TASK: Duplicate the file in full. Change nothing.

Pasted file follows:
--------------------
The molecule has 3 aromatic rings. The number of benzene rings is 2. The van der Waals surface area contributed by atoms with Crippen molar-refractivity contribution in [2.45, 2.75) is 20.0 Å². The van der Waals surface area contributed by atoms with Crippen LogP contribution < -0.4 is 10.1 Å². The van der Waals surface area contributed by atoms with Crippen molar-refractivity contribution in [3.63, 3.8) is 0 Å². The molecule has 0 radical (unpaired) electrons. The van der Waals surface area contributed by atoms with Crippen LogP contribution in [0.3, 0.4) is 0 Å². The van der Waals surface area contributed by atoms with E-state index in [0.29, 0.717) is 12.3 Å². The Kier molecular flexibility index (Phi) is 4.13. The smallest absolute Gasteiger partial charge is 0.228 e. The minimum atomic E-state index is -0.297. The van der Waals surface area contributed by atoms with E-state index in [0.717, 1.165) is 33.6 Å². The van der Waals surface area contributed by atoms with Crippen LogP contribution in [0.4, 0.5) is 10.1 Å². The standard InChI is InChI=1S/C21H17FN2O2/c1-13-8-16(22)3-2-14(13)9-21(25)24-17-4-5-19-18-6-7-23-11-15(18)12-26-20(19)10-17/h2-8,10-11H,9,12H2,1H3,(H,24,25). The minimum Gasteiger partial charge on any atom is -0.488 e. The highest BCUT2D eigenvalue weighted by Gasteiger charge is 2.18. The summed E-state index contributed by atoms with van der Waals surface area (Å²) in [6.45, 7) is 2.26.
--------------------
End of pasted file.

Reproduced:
The molecule has 3 aromatic rings. The number of benzene rings is 2. The van der Waals surface area contributed by atoms with Crippen molar-refractivity contribution in [2.45, 2.75) is 20.0 Å². The van der Waals surface area contributed by atoms with Crippen LogP contribution < -0.4 is 10.1 Å². The van der Waals surface area contributed by atoms with Crippen molar-refractivity contribution in [3.63, 3.8) is 0 Å². The molecule has 0 radical (unpaired) electrons. The van der Waals surface area contributed by atoms with Crippen LogP contribution in [0.3, 0.4) is 0 Å². The van der Waals surface area contributed by atoms with E-state index in [0.29, 0.717) is 12.3 Å². The Kier molecular flexibility index (Phi) is 4.13. The smallest absolute Gasteiger partial charge is 0.228 e. The minimum atomic E-state index is -0.297. The van der Waals surface area contributed by atoms with E-state index in [0.717, 1.165) is 33.6 Å². The van der Waals surface area contributed by atoms with Crippen LogP contribution in [0.4, 0.5) is 10.1 Å². The standard InChI is InChI=1S/C21H17FN2O2/c1-13-8-16(22)3-2-14(13)9-21(25)24-17-4-5-19-18-6-7-23-11-15(18)12-26-20(19)10-17/h2-8,10-11H,9,12H2,1H3,(H,24,25). The minimum Gasteiger partial charge on any atom is -0.488 e. The highest BCUT2D eigenvalue weighted by Gasteiger charge is 2.18. The summed E-state index contributed by atoms with van der Waals surface area (Å²) in [6.45, 7) is 2.26.